Council of Bishops President Bruce R. Ough challenged colleagues to be open to changing their minds as they grapple with how to avoid a breakup of The United Methodist Church over homosexuality.
He noted that the council’s meeting here this week coincides with Lent, a season for reflection and change.
“Let us practice the Lenten discipline of self-emptying, letting go of the positions we came here to defend and the battles we are plotting to wage in this council or the Judicial Council or on the floor of the special General Conference,” Ough said in a Feb. 25 sermon that doubled as a presidential address.
“Let us practice the Lenten discipline of listening to God and one another to the point of dying to ourselves.”
More than 100 active and retired bishops are in Dallas for a special, four-day meeting. It’s focused on refining options presented by the Commission on a Way Forward, a group advising the bishops on how to avoid denominational schism after four decades of division over how accepting the church should be of homosexuality.
Apart from worship and devotional services, the meeting will be behind closed doors, with the bishop moderators of the commission leading discussion on plans that could turn into legislative petitions.
The Council of Bishops has another meeting scheduled for April 29-May 4, the last before the July 8 deadline for petitions to the special 2019 General Conference, in St. Louis.
“We’re running out of time,” Ough said in an interview after his address. “I don’t expect we’re going to be making any final decision or vote at this meeting. But we added this meeting because we know that by the time we get to the April-May meeting, we’ve got to be pretty clear where we’re going.”
The 32-member commission, which last met in January, has suggested three different frameworks for the church’s future.
A traditionalist model would maintain the church’s official stances on homosexuality, which declare the practice of homosexuality incompatible with Christian teaching, preclude clergy from officiating at same-sex unions and prohibit the ordination of self-professed practicing gay clergy.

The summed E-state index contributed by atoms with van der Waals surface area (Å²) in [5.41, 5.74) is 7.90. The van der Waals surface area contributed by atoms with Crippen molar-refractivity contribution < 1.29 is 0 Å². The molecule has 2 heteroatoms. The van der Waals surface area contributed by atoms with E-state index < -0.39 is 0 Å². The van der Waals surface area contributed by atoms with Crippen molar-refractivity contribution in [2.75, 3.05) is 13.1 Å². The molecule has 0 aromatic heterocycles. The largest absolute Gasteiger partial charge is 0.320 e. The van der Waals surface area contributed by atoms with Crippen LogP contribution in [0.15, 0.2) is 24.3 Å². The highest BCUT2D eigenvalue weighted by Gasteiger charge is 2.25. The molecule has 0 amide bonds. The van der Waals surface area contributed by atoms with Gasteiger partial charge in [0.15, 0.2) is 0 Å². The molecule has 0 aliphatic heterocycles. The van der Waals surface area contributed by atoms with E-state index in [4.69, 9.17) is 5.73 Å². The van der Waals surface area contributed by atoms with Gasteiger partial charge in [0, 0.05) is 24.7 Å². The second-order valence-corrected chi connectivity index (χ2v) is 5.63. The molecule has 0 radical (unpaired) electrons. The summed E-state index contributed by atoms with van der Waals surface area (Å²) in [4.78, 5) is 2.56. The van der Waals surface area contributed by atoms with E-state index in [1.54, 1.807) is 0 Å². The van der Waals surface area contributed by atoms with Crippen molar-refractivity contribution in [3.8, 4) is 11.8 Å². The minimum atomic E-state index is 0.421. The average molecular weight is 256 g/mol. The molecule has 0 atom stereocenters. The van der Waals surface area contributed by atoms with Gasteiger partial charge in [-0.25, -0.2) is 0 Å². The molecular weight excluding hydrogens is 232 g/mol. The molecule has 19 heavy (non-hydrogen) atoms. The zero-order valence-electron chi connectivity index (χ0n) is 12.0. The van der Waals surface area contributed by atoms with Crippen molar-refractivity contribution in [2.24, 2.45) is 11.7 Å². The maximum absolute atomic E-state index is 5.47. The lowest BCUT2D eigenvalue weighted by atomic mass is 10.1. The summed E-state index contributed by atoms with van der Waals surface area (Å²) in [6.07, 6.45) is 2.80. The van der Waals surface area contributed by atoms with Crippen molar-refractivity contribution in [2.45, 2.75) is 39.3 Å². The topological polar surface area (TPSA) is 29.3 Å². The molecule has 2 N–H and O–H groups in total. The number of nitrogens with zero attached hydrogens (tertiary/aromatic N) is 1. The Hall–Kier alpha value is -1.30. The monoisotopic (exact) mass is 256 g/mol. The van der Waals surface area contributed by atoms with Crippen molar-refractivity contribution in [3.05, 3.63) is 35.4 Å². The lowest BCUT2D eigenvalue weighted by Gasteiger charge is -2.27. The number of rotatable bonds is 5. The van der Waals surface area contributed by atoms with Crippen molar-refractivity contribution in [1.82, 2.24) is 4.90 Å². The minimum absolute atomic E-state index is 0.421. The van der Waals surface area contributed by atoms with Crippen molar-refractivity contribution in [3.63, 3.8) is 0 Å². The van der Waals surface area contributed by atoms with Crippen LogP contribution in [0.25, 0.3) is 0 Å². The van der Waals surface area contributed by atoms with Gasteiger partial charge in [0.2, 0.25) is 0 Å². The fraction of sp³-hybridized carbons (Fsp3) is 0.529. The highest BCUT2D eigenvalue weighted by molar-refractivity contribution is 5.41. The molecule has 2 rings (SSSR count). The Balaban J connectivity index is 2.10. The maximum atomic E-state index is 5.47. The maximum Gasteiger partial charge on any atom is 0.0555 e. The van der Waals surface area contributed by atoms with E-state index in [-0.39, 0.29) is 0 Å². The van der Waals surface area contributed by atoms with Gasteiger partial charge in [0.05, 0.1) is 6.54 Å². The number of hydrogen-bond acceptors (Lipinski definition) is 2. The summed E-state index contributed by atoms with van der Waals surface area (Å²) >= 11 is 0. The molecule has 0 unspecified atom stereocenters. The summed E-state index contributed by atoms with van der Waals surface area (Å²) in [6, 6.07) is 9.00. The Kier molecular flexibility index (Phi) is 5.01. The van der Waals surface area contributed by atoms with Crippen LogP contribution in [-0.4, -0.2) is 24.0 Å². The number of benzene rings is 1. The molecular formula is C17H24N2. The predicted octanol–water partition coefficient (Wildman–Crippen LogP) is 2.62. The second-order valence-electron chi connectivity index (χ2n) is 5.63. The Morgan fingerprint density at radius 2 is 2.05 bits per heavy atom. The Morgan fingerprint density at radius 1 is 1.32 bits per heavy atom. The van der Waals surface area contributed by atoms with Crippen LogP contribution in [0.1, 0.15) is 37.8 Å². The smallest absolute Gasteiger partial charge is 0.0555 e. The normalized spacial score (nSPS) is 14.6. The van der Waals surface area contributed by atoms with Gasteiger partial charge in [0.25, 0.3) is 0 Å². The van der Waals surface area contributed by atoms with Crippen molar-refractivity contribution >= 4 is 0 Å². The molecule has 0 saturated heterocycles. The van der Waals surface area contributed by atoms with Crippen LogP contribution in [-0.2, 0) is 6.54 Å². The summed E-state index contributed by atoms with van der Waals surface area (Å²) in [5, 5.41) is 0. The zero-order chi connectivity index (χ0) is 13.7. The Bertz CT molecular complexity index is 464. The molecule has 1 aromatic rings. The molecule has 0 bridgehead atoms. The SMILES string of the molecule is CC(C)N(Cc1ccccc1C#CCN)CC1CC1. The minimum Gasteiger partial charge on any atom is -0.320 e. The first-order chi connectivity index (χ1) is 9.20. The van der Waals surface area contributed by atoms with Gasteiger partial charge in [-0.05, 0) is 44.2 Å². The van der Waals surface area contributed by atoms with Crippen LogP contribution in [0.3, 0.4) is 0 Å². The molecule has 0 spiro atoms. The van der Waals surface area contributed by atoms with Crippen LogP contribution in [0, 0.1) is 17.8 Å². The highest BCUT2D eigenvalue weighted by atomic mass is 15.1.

This model also would emphasize accountability and enforcement of relevant church law.
A centrist model would remove the Book of Discipline’s restrictive language, allowing conferences to decide how inclusive to be, while protecting clergy who could not, as a matter of conscience, perform a same-sex union or support ordination of openly gay clergy.
A third option foresees multiple branches of the denomination sharing a General Conference and certain agency functions. One branch might favor the traditionalist approach, another the centrist, with a third opting for full inclusion of LGBTQ individuals.
In Dallas, bishops will likely be refining two of the three models, Ough said. He declined to identify which two.
He said he favors ultimately recommending only one option to the special General Conference.
“If we’re dealing with multiple plans, all of which could be available for amendment or whatever, I think it would simply overwhelm the process,” Ough said.
West Ohio Conference Bishop Gregory V. Palmer, who also serves on the commission, echoed that the Dallas meeting is critical.
“My hope is that the council will focus in more on where it believes it wishes to go,” Palmer said. “It doesn’t have to reach the conclusion this week, but we ought to make progress.”
Ough’s sermon, titled “On Changing Our Minds,” stressed that the apostles and other early church leaders, as well as John Wesley and fellow leaders of the Methodist movement, drew on the Holy Spirit to move beyond “anxious passion for security” and take on the mind of Christ.
United Methodist bishops must now do the same, Ough preached.
The sermon’s other theme was “home,” with Ough sharing how the young Native American woman Sacagawea helped direct the Lewis and Clark expedition into parts of the West, which she knew from having dwelled there with her Shoshone tribe.
“There are hundreds, perhaps thousands, of United Methodist laity and pastors among us who are discovering how to move behind a ʻsingle-story’ narrative or a ʻchurch-dividing’ narrative on human sexuality, while maintaining a clear, theologically grounded, integral sexual ethic and a passionate, effective evangelical mission, particularly to younger generations,” Ough said.
He added: “Friends, they may be our Sacagaweas. They may be our guides home.”
At the end of the sermon, Ough again implored fellow bishops to be attentive to the Holy Spirit and to lead accordingly.
“Let’s help our people empty themselves of their fear of the future and their fear of a changed church. … Let’s be open to Christ changing our minds. Let’s show the world what unity in the Body of Christ looks like. Let’s go home!”
Ough’s address drew sustained applause, and compliments afterwards.
“It was a wonderful way to open our hearts to the presence of the Holy Spirit in this moment,” said California-Nevada Conference’s Bishop Minerva Carcaño. “We all have opinions about the models. This really is about discerning the will of God.”
Hodges, a United Methodist News Service writer, lives in Dallas. Contact him at (615) 742-5470 or firstname.lastname@example.org.
To read more United Methodist news, subscribe to the free Daily or Weekly Digests.